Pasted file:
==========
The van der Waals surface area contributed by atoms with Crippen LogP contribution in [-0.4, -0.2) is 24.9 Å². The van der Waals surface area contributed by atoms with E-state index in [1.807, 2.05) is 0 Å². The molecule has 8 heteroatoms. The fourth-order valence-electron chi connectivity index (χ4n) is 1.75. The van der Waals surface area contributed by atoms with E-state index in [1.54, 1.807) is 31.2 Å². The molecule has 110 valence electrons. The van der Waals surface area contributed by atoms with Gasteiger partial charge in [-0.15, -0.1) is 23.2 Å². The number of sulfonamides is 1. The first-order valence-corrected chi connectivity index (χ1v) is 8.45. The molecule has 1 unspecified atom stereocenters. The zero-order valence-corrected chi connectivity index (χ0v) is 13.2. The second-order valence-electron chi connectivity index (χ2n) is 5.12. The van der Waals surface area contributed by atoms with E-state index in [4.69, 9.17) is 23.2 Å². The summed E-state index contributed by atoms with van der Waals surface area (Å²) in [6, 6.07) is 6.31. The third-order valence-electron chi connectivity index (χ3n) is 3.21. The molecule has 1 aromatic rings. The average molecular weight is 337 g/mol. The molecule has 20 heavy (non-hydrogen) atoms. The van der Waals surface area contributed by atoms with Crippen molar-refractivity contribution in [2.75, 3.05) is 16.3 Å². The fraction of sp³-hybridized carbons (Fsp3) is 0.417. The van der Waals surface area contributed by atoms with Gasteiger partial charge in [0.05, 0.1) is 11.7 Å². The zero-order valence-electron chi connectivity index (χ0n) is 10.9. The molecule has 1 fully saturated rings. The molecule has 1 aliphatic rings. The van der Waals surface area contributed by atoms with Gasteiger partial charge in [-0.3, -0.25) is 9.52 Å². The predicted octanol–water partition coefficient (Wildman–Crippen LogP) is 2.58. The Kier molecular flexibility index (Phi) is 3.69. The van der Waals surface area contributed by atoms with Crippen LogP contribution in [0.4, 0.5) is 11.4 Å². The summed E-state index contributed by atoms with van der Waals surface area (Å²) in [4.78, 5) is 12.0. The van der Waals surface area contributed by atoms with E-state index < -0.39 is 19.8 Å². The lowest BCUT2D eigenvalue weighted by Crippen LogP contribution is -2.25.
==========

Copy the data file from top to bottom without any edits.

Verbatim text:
The van der Waals surface area contributed by atoms with Crippen LogP contribution in [-0.4, -0.2) is 24.9 Å². The van der Waals surface area contributed by atoms with E-state index in [1.807, 2.05) is 0 Å². The molecule has 8 heteroatoms. The fourth-order valence-electron chi connectivity index (χ4n) is 1.75. The van der Waals surface area contributed by atoms with E-state index in [1.54, 1.807) is 31.2 Å². The molecule has 110 valence electrons. The van der Waals surface area contributed by atoms with Gasteiger partial charge in [-0.15, -0.1) is 23.2 Å². The number of sulfonamides is 1. The first-order valence-corrected chi connectivity index (χ1v) is 8.45. The molecule has 1 unspecified atom stereocenters. The zero-order valence-corrected chi connectivity index (χ0v) is 13.2. The second-order valence-electron chi connectivity index (χ2n) is 5.12. The van der Waals surface area contributed by atoms with E-state index in [4.69, 9.17) is 23.2 Å². The summed E-state index contributed by atoms with van der Waals surface area (Å²) in [6, 6.07) is 6.31. The third-order valence-electron chi connectivity index (χ3n) is 3.21. The molecule has 1 aromatic rings. The average molecular weight is 337 g/mol. The molecule has 20 heavy (non-hydrogen) atoms. The van der Waals surface area contributed by atoms with Crippen molar-refractivity contribution in [2.75, 3.05) is 16.3 Å². The fraction of sp³-hybridized carbons (Fsp3) is 0.417. The van der Waals surface area contributed by atoms with Gasteiger partial charge in [0.05, 0.1) is 11.7 Å². The zero-order valence-electron chi connectivity index (χ0n) is 10.9. The molecule has 1 fully saturated rings. The molecule has 1 aliphatic rings. The van der Waals surface area contributed by atoms with Gasteiger partial charge in [-0.3, -0.25) is 9.52 Å². The predicted octanol–water partition coefficient (Wildman–Crippen LogP) is 2.58. The Kier molecular flexibility index (Phi) is 3.69. The van der Waals surface area contributed by atoms with Crippen LogP contribution in [0.4, 0.5) is 11.4 Å². The summed E-state index contributed by atoms with van der Waals surface area (Å²) in [4.78, 5) is 12.0. The van der Waals surface area contributed by atoms with E-state index < -0.39 is 19.8 Å². The lowest BCUT2D eigenvalue weighted by Crippen LogP contribution is -2.25.